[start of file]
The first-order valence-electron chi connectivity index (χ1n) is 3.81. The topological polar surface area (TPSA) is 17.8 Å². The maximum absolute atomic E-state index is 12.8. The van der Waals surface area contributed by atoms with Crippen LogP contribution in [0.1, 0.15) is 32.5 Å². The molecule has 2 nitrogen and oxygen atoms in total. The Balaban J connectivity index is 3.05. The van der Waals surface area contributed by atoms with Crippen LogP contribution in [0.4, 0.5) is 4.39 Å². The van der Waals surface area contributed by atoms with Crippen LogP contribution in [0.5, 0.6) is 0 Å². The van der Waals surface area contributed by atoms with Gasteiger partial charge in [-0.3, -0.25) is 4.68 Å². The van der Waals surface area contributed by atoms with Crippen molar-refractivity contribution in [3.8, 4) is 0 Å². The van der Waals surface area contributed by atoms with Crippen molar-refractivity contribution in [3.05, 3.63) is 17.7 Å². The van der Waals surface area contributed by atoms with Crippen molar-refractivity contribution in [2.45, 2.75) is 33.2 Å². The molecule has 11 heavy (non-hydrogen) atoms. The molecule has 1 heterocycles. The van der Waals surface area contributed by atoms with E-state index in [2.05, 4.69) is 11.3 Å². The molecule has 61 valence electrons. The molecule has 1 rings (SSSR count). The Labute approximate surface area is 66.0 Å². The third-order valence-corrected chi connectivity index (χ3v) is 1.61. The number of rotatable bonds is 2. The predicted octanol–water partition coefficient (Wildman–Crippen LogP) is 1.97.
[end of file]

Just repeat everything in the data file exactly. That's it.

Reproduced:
The first-order valence-electron chi connectivity index (χ1n) is 3.81. The topological polar surface area (TPSA) is 17.8 Å². The maximum absolute atomic E-state index is 12.8. The van der Waals surface area contributed by atoms with Crippen LogP contribution in [0.1, 0.15) is 32.5 Å². The molecule has 2 nitrogen and oxygen atoms in total. The Balaban J connectivity index is 3.05. The van der Waals surface area contributed by atoms with Crippen LogP contribution in [0.4, 0.5) is 4.39 Å². The van der Waals surface area contributed by atoms with Crippen LogP contribution in [0.5, 0.6) is 0 Å². The van der Waals surface area contributed by atoms with Gasteiger partial charge in [-0.3, -0.25) is 4.68 Å². The van der Waals surface area contributed by atoms with Crippen molar-refractivity contribution in [3.8, 4) is 0 Å². The van der Waals surface area contributed by atoms with Crippen molar-refractivity contribution in [3.05, 3.63) is 17.7 Å². The van der Waals surface area contributed by atoms with Crippen molar-refractivity contribution in [2.45, 2.75) is 33.2 Å². The molecule has 11 heavy (non-hydrogen) atoms. The molecule has 1 heterocycles. The van der Waals surface area contributed by atoms with E-state index in [2.05, 4.69) is 11.3 Å². The molecule has 61 valence electrons. The molecule has 1 rings (SSSR count). The Labute approximate surface area is 66.0 Å². The third-order valence-corrected chi connectivity index (χ3v) is 1.61. The number of rotatable bonds is 2. The predicted octanol–water partition coefficient (Wildman–Crippen LogP) is 1.97.